Doesn’t border literature, such as Castillo’s novel, have to acknowledge the borders? Characters must exist on one side of the border or another.

On the one hand these authors are trying to show that borders are very important for their characters. In Castillo’s novel, the border endangers the life of one of the characters. But at the same time the authors are also trying to say that borders shouldn’t have this kind of power. There are characters kept separated from their families or extended families because of the border.

Rafa, who migrates across the border, has a family in Mexico. He just comes north, as a lot of people do, to make money and then return. His son, Gabo, who’s in the United States undocumented and lives with his aunt, can’t cross the border at all, otherwise he would put himself in danger of deportation. At the same time Gabo has all these relationships to Mexico. He also grew up in Mexico.

These border writers have the very difficult task of showing that the border is extremely important in the lives of these characters. But at the same time they’re also trying to imagine how it could be different. So that’s why they use devices like magical realism or the trickster figure. Or, in Castillo’s case, she highlights redemption and forgiveness as moral values that she thinks can help people overcome the power borders have in negatively shaping the lives of her characters. That’s the power of fiction.

The River Flows North

is a new work that draws on tales of desert crossings near Sonora, Arizona. How does Graciela Limón’s novel address the ambiguity of those living in the borderlands, el pueblo sin fronteras?

It’s one of the few fictionalised works that really tries to trace the difficulties of crossing this particular region along the border. The border is made up a lot of different biotopes as well as urban and rural areas. What’s been happening since the middle of the 1990s is that because certain parts of the border became reinforced, especially urban corridors in California and in Texas, most of the undocumented migration now occurs in the desert areas of Arizona, because that part of the border is more difficult to enforce.

The idea was that migrants would not possibly want to come to the desert, so it would act as a deterrent to migration. But that’s not what happened. People continued migrating and now they come through the desert. It gets very, very cold in the desert at night, and it gets very, very hot in the day, especially in the summer. In the summer temperatures can go up to 120 degrees and higher. The desert has vegetation – cacti, trees, scrubs – but generally the desert looks very uniform. When you trek through the desert you don’t necessarily know where you are.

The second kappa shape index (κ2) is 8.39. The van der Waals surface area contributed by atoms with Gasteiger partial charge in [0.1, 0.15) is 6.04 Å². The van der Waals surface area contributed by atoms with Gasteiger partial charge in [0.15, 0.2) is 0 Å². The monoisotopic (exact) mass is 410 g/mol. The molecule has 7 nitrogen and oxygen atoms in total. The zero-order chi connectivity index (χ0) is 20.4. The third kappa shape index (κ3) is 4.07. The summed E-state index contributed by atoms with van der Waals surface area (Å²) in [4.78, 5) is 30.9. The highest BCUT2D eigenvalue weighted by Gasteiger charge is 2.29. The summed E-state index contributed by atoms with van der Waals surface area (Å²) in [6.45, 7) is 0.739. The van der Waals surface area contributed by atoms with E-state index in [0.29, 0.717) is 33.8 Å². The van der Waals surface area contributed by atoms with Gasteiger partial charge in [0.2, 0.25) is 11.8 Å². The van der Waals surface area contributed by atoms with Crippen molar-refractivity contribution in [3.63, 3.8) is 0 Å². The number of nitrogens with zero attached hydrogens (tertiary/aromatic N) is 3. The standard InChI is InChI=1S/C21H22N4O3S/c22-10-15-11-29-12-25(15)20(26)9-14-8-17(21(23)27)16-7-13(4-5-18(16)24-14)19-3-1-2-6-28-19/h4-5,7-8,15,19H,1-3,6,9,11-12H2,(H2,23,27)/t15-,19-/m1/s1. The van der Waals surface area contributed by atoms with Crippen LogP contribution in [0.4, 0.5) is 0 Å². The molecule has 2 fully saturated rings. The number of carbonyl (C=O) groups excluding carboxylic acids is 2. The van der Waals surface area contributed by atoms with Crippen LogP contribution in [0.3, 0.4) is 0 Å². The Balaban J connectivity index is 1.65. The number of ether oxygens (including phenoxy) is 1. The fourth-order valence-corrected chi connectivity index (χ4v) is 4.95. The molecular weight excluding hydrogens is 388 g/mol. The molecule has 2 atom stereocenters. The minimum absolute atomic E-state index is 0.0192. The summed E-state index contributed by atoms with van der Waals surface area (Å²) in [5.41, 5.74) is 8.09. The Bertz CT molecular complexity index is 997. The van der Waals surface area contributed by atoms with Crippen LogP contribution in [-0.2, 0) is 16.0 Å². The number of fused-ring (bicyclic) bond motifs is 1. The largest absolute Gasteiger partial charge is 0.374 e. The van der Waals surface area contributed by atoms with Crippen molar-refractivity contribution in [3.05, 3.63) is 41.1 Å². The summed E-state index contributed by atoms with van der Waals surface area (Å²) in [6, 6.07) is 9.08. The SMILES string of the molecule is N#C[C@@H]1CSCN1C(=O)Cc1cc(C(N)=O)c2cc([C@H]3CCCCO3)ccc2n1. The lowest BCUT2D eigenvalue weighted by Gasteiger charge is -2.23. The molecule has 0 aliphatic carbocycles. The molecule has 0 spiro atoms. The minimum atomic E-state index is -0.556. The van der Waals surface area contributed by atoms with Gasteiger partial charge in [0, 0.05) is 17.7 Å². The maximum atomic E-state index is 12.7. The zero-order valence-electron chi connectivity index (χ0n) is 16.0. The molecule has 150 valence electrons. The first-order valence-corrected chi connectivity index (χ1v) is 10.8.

That’s what happens to many undocumented immigrants. They are left behind by the coyotes, or they can’t keep up with them. They get lost. In this novel the characters are trying to get to a popular highway in Arizona from which they think they’ll be picked up to go to other parts of the United States.

What is Limón’s contribution here to border literature?

She humanises the undocumented immigrants. She personalises their individual stories. When we read or talk about undocumented immigrants, we tend to talk about them as a faceless mass of people. We talk about their arrival here in the United States and what happens after their arrival. In this novel we don’t see their arrival.

I don’t want to talk about the ending, but it’s ambiguous. We don’t know if some of these immigrants ever arrive. But we see the sheer difficulty of their border-crossing journey – trying to get where they’re going after their coyote dies, trying to survive the heat, trying to survive not having enough water, trying to survive a storm.

Graciela Limón also shows us a wide variety of characters who all have different motivations for making this trip. One of her characters is a Salvadoran immigrant who is the victim of domestic abuse. Some people come because they want to be with their family. There’s an old man and his young grandson, who come because they want to find the remains of his mother who died in the desert trying to make this trip.

How has the border influenced non-Chicano writers in addition to Yamashita and Fuentes?

There are a number of other writers who deal with the border as well, and one of the most famous ones is Cormac McCarthy. Others include Susan Straight and T Coraghessan Boyle. Thinking and writing about the border has been something that a variety of people have been engaged in, especially people who live in that area. Right now it’s become exceedingly clear that what happens at the border is not only a regional issue but has national and global repercussions.

October 10, 2011